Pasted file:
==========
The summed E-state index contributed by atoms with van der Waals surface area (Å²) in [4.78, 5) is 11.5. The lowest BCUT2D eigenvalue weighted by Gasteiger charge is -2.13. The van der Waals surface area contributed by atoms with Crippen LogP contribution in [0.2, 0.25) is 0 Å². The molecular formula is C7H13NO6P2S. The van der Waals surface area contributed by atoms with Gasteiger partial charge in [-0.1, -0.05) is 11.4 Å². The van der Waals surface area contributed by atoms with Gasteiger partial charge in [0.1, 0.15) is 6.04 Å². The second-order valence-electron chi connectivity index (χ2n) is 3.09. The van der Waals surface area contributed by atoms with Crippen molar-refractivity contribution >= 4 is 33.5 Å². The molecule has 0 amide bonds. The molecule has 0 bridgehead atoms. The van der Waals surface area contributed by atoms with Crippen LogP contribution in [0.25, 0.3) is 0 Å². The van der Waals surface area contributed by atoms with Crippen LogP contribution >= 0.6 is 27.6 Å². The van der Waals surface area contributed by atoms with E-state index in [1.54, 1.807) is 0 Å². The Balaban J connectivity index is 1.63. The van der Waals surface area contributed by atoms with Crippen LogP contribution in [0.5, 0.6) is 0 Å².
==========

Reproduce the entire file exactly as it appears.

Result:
The summed E-state index contributed by atoms with van der Waals surface area (Å²) in [4.78, 5) is 11.5. The lowest BCUT2D eigenvalue weighted by Gasteiger charge is -2.13. The van der Waals surface area contributed by atoms with Crippen LogP contribution in [0.2, 0.25) is 0 Å². The molecular formula is C7H13NO6P2S. The van der Waals surface area contributed by atoms with Gasteiger partial charge in [-0.1, -0.05) is 11.4 Å². The van der Waals surface area contributed by atoms with Gasteiger partial charge in [0.1, 0.15) is 6.04 Å². The second-order valence-electron chi connectivity index (χ2n) is 3.09. The van der Waals surface area contributed by atoms with Crippen molar-refractivity contribution >= 4 is 33.5 Å². The molecule has 0 amide bonds. The molecule has 0 bridgehead atoms. The van der Waals surface area contributed by atoms with Crippen LogP contribution in [0.25, 0.3) is 0 Å². The van der Waals surface area contributed by atoms with Crippen LogP contribution >= 0.6 is 27.6 Å². The van der Waals surface area contributed by atoms with E-state index in [1.54, 1.807) is 0 Å². The Balaban J connectivity index is 1.63. The van der Waals surface area contributed by atoms with Crippen LogP contribution in [0.5, 0.6) is 0 Å².